“There is no greater evil than men’s failure to consult and to consider.” Sophocles
In our office, we write a lot of recommendations. As a rule, we begin recommendations with the words “consider” or “confirm.” This isn’t because we’re looking for weasel-words. It’s because not every recommendation is the best idea. Some recommendations aren’t even good ideas. We think recommendations should make things better and it’s only with proper consideration that good ideas get implemented and other ideas get shelved.
Recommendations can come from anywhere. In process safety management as covered by the PSM standard (29 CFR 1910.119), recommendations are a requirement. The regulation requires recommendations to improve the safety of a covered process from PHAs, management of change, pre-startup safety reviews, incident investigations, and compliance audits. Any recommendation generated as a requirement of complying with regulations must be resolved and resolved quickly.
Specifically, the language of the PSM standard states
- in (e)(5) that “the employer shall…assure that the recommendations are resolved in a timely manner and that the resolution is documented,”
- in (i)(2)(iii) that “the pre-startup safety review shall confirm that … recommendations have been resolved or implemented before startup,”
- in (m)(5) that “the employer shall establish a system to promptly address and resolve the incident report findings and recommendations. Resolutions and corrective actions shall be documented,” and
- in (o)(4) that “the employer shall promptly determine and document an appropriate response to each of the findings of the compliance audit, and document that deficiencies have been corrected.”
You should get the impression that OSHA is pretty serious about recommendations being resolved, being resolved without delay, and being documented. This means that as soon as a recommendation is made, somebody has some work to do.
Resolving a recommendation doesn’t necessarily mean implementing it. The task of the teams that are performing the PHAs, pre-startup safety reviews, incident investigations, and compliance audits is to identify problems. Sometimes the teams that identify problems are also the right teams to identify solutions, but there is no reason to expect it. This means that the recommendation that a team makes when it identifies a problem may not be the best way to solve the problem. It may not solve the problem at all. In fact, it’s entirely possible that a recommendation, when implemented as suggested, will actually make a problem worse.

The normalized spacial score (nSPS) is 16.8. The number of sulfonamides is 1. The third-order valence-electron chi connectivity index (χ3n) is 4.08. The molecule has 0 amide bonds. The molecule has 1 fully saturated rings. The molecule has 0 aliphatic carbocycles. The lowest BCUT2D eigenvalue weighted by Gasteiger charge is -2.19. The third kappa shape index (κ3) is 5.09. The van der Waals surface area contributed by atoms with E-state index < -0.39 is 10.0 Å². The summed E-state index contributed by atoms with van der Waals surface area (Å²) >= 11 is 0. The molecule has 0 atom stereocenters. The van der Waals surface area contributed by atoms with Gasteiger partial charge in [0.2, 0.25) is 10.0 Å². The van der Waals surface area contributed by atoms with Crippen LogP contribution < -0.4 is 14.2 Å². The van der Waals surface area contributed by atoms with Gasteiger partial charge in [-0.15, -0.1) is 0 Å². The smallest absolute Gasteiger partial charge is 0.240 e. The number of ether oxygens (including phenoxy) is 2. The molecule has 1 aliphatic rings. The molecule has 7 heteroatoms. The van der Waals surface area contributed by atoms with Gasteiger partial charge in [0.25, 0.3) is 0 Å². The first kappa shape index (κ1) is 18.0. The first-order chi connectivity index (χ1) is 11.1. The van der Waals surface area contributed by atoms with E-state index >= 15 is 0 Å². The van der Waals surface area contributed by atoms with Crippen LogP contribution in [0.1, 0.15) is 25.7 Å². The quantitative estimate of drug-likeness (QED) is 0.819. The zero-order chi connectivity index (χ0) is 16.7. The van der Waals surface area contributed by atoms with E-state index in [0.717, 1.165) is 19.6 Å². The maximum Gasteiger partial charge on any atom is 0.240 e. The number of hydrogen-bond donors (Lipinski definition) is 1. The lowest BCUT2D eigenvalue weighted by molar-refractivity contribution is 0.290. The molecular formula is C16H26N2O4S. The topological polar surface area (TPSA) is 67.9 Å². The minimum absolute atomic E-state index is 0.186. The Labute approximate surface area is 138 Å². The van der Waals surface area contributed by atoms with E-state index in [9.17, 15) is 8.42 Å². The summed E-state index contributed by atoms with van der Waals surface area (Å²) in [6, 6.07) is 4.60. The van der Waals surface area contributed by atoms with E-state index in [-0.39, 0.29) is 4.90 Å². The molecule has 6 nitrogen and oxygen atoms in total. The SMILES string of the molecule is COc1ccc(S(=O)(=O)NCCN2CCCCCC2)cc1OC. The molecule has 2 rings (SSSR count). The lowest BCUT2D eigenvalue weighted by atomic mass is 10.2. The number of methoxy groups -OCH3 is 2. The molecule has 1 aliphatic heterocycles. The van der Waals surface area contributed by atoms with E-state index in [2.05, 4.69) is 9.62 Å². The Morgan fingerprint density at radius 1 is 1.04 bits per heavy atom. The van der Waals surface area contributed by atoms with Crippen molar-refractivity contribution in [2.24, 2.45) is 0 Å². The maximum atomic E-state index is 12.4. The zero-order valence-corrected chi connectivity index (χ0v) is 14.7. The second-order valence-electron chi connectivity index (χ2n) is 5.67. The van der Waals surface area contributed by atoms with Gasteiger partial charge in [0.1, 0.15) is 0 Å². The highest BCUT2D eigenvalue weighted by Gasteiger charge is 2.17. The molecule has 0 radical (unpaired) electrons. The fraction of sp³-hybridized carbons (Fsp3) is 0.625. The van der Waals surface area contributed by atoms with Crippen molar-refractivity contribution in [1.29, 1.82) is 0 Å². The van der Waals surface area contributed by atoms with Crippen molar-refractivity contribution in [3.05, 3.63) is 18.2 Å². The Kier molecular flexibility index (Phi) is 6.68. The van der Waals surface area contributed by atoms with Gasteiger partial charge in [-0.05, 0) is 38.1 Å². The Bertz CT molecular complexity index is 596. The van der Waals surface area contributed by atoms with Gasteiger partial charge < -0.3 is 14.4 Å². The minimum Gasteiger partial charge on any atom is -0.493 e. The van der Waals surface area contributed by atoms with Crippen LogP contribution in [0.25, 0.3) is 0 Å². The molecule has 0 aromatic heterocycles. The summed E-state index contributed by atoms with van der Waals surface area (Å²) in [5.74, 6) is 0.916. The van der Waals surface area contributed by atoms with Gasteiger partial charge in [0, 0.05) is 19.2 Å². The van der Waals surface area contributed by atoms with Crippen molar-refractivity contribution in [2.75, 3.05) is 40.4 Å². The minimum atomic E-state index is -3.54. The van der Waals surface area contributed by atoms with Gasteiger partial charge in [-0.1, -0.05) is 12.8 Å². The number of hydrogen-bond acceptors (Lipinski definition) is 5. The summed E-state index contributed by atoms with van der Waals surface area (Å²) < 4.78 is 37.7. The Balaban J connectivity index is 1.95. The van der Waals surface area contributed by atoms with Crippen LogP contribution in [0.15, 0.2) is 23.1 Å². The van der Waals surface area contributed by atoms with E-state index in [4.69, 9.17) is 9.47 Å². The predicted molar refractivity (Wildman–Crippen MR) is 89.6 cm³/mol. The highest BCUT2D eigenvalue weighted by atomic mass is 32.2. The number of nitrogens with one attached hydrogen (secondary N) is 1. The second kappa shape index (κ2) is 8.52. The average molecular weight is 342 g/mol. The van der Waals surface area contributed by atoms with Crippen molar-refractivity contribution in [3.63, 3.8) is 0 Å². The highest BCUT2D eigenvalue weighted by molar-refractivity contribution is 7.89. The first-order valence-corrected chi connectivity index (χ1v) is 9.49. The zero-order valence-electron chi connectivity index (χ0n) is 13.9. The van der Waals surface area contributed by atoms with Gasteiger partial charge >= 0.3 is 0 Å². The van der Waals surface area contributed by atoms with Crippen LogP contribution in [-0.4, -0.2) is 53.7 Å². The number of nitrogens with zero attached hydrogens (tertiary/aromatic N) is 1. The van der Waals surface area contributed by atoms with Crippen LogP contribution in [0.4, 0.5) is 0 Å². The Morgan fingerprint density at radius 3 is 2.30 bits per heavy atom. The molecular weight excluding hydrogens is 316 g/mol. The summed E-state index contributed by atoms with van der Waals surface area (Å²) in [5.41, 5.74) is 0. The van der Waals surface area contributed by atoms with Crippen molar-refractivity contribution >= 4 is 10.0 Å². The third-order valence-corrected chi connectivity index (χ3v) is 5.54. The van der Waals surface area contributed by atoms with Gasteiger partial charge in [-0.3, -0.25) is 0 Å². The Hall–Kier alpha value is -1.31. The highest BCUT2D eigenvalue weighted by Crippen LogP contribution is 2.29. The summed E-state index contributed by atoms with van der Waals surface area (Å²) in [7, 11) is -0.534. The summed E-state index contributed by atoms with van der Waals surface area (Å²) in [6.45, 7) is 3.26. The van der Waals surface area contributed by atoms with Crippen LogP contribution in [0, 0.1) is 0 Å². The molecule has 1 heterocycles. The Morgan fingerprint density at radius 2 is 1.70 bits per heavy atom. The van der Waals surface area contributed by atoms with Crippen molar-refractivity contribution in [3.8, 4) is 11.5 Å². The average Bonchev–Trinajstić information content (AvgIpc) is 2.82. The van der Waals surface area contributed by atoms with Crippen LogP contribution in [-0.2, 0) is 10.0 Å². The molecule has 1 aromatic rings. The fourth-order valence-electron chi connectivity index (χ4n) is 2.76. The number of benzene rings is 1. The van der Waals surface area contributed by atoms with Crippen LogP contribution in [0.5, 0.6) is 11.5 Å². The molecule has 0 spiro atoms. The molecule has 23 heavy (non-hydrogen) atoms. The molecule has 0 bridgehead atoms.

Because of this, while the standards insist that all recommendations be resolved, they never insist that all recommendations be implemented. The requirement is that recommendations be “resolved or implemented.” Certainly, implementing a recommendation is one way to resolve it. However, resolving a recommendation may consist of a course of action that bears little resemblance to what the team making the recommendation first envisioned.
Some of the teams we work with are uncomfortable with the word “consider.” They fear that “consider” means that their organization can simply say, “Yeah, we thought about it—we considered it—and decided not to do it.” They fear that “consider” means that their organization can “weasel out” of doing something about the problem they’ve identified.
Nothing could be further from the truth.
All recommendations must be resolved and the resolutions must be documented. By documenting a resolution, it would not be enough to write a memo listing the recommendation followed with the notation, “ “It was considered and determined to be unnecessary.”(In other words, “We considered it and decided not to do it.”)